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Data Sheet—Tuesday, November 15, 2016

I participated Monday morning on a panel at an investment-banking conference in San Francisco to discuss the future of Apple. Naturally, the conversation turned to Donald Trump.

Specifically, the panelists—the astute researcher Horace Dediu, the journalist Mark Gurman, and Steve Milunovich, the veteran UBS analyst and host of the session—briefly batted about the question of how a U.S. trade war with China might further blunt Apple’s already challenged business in that important country.

First, a step back. With notable exceptions, Silicon Valley was uniformly against Trump, both for his anti-immigrant bellicosity and his anti-elitist posture. The (highly skilled) immigrant-heavy tech industry is nothing if not a bastion of elitism, and it has enjoyed a warm relationship with President Obama. (Farhad Manjoo of The New York Times nicely captures the vibe here. Also, for the record, I am no fan of #Calexit. I love my country.)

A Trump presidency’s economic impact won’t be all bad for tech companies, including Apple. Bernstein analyst Toni Sacconaghi published a report Monday that suggests Apple would be one of the biggest beneficiaries of a Trump proposal to lower corporate taxes and allow a one-time repatriation of cash held outside the U.S. Apple pays among the highest tax rates and has the highest foreign reserves of any tech company.

That’s where the good news ends. The president-elect mouthed electorate-soothing words about forcing Apple and others to move production “back” to the U.S. That won’t happen to any substantial degree in any reasonable timeframe. Once it discovers that fact of life, the new administration may then try to slap tariffs on goods produced in China. That, in turn, could unleash a domino effect of higher smartphone prices and Chinese retaliation. Economic chaos would ensue. As I noted on the panel, the Chinese government wouldn’t think twice about Apple becoming collateral damage in a U.S.-China trade war. And Apple won’t be the only target.

It is early days in terms of translating the results of an election into policy that will determine the world’s economic future. We are unlikely to be talking about much else for months and years to come.

Adam Lashinsky



Tech giants extend olive branch to Donald Trump. An industry group representing Amazon, Facebook, Google, Uber and several dozen other big Internet, software, and hardware companies has sent a list of their priorities to the president-elect for consideration. Among their suggestions: immigration reform that ensures a stream of highly skilled workers and swift action on trade reform. (Reuters)

Google and Facebook shun fake news sites. The two digital advertising giants on Monday vowed to prevent websites that publish deceptive or misleading information from using their services to sell and display ads. (Reuters, New York Times)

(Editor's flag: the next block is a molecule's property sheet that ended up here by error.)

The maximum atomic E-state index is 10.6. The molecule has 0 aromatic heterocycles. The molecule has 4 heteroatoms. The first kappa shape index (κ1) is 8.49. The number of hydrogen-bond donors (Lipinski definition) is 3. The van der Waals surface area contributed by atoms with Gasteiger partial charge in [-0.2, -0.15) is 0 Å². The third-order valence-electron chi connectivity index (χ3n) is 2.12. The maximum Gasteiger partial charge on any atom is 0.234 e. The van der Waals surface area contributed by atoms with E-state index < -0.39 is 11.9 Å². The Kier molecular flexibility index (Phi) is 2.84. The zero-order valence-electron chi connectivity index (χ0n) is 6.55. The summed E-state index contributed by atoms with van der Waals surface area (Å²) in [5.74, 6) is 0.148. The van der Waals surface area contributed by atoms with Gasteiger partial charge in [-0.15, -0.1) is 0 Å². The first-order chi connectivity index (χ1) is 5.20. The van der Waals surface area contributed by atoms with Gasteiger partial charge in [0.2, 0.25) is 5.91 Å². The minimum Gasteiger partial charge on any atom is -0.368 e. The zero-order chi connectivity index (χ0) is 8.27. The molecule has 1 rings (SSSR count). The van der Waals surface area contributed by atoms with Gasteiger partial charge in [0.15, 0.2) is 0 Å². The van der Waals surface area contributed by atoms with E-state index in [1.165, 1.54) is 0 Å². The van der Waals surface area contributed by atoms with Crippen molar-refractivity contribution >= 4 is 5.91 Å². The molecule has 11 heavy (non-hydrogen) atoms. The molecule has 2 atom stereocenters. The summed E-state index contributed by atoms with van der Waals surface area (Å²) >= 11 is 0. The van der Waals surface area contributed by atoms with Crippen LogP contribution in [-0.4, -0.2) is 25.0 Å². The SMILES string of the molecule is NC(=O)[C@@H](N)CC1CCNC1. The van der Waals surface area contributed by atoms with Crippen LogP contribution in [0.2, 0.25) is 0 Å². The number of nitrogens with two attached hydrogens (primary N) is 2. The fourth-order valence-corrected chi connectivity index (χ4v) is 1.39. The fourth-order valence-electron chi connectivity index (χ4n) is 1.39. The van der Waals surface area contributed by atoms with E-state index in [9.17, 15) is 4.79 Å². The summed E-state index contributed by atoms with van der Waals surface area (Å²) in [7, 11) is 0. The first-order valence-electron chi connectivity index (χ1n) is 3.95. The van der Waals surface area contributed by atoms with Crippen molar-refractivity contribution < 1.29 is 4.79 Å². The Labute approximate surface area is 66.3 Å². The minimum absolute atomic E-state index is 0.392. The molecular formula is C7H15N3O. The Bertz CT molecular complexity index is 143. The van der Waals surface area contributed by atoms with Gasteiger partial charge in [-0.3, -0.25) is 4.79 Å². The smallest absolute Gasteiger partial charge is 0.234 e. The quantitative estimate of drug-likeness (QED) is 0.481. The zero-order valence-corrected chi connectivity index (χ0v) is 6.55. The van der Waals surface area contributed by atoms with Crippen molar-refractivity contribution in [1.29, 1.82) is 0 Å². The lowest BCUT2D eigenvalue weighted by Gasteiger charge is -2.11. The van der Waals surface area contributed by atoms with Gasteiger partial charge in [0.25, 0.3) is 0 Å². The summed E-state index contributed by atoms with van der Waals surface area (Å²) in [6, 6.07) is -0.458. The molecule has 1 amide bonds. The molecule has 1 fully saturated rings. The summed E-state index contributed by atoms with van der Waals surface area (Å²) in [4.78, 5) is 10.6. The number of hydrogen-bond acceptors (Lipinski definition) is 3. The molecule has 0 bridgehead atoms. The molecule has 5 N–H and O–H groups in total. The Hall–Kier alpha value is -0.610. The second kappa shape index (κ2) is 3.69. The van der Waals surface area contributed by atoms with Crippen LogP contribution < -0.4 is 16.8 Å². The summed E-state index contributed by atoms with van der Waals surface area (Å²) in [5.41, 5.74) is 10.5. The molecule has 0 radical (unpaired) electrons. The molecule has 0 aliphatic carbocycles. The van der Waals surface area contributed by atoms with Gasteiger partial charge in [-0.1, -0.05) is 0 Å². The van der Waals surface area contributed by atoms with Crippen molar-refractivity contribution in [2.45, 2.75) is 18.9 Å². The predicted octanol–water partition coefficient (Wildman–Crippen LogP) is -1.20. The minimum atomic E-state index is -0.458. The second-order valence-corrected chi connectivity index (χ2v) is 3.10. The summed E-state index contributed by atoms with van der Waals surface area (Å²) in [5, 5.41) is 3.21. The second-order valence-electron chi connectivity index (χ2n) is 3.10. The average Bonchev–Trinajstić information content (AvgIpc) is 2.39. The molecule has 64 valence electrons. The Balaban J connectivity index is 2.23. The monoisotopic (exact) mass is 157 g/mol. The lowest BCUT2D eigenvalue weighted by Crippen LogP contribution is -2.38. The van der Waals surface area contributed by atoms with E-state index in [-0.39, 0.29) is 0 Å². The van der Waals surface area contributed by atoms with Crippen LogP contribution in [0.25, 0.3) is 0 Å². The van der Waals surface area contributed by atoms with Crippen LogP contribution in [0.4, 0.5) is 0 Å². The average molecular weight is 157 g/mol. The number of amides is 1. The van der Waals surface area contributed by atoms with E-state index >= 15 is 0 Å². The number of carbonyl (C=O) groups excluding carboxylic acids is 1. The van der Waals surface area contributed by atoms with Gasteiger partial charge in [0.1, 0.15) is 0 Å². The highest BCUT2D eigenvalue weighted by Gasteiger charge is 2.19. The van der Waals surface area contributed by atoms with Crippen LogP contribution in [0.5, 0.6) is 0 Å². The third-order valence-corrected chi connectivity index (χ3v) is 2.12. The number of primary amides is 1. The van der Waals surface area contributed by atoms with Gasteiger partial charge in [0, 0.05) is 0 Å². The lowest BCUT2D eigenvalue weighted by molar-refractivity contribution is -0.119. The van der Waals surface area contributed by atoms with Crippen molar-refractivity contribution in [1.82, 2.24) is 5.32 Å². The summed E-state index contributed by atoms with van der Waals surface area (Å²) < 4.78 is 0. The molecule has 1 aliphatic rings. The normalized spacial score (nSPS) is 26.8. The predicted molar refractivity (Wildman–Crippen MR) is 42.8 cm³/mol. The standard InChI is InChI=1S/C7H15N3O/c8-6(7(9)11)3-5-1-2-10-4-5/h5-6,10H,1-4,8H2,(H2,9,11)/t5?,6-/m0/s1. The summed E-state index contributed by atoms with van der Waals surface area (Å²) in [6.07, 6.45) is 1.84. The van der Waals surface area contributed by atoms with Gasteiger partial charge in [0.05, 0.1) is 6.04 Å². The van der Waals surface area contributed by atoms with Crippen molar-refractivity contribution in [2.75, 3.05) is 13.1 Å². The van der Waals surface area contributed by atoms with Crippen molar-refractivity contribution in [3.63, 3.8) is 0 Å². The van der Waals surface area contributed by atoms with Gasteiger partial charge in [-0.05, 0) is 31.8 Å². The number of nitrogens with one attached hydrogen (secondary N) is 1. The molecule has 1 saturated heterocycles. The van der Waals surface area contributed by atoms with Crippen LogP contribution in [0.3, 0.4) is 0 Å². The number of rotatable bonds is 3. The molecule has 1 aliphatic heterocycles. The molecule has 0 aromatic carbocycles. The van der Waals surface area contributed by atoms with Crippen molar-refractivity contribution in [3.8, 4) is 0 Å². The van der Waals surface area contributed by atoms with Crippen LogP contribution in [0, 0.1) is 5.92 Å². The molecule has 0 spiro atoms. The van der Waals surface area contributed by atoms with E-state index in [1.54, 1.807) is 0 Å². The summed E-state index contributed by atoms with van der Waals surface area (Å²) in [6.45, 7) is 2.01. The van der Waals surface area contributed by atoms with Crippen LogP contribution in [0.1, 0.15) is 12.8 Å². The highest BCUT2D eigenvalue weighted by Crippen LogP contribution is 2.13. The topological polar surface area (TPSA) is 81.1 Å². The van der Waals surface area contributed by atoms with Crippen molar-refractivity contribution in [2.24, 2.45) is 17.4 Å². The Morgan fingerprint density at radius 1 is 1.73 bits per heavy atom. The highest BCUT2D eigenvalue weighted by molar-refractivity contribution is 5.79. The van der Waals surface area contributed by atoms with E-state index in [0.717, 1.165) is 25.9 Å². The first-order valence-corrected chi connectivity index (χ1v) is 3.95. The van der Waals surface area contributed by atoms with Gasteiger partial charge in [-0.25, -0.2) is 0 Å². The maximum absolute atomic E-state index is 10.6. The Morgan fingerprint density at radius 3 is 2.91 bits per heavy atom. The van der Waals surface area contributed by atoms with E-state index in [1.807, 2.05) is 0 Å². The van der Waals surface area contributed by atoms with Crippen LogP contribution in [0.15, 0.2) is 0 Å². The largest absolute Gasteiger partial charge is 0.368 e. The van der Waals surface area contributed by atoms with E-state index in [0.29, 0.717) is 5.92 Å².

Apple ponders smart glasses. The tech giant is talking about a wearable headset project—one that would overlays images onto a “real world” view—with potential suppliers, reports Bloomberg. Such an expansion would be risky, considering lackluster growth for wearables gadgets in general and Alphabet’s failure to inspire excitement in this category with Google Glass. (Reuters, Bloomberg)

GE shores up its software expertise. The company is paying $915 million to buy ServiceMax, a cloud apps firm that sells systems for managing field service visits and technicians. ServiceMax’s technology will be subsumed by the conglomerate’s Industrial Internet services group. (Fortune)

Activist investor takes small stake in Twitter. The share that Jana Partners is taking is relatively small, “just” 2.9 million shares, but it could signal that impatient investors will start pushing for more demonstrable action on the social media company’s turnaround plan. (Fortune)

Mega attacks are on the rise this year. There haven’t been an unusually large number of denial of service attacks in 2016—incidents in which websites are knocked offline—but the force of them is much stronger than in the past, reports Internet service provider Akamai. (Fortune)


Startup Bets on ARM Chips to Take on Cloud Giants, by Barb Darrow

Amazon Sues Merchants Over Selling Counterfeit Items, by Leena Rao

Why Facebook Won’t Admit It’s a Media Company, by Jeff John Roberts

Why Trump Will Be Good for Snapchat, Uber, and Airbnb, by Lucinda Shen

New Regulations May Hurt China’s Ride-Hailing Business Didi, by Tekendra Parmar

Lyft Trades the Pink Mustache for Something Just as Funky, by Kia Kokalitcheva


Why mobile data use is booming. Yes, you can blame it on NFL livestreams and Beyonce videos. (Fortune)

This edition of Data Sheet was curated by Heather Clancy.
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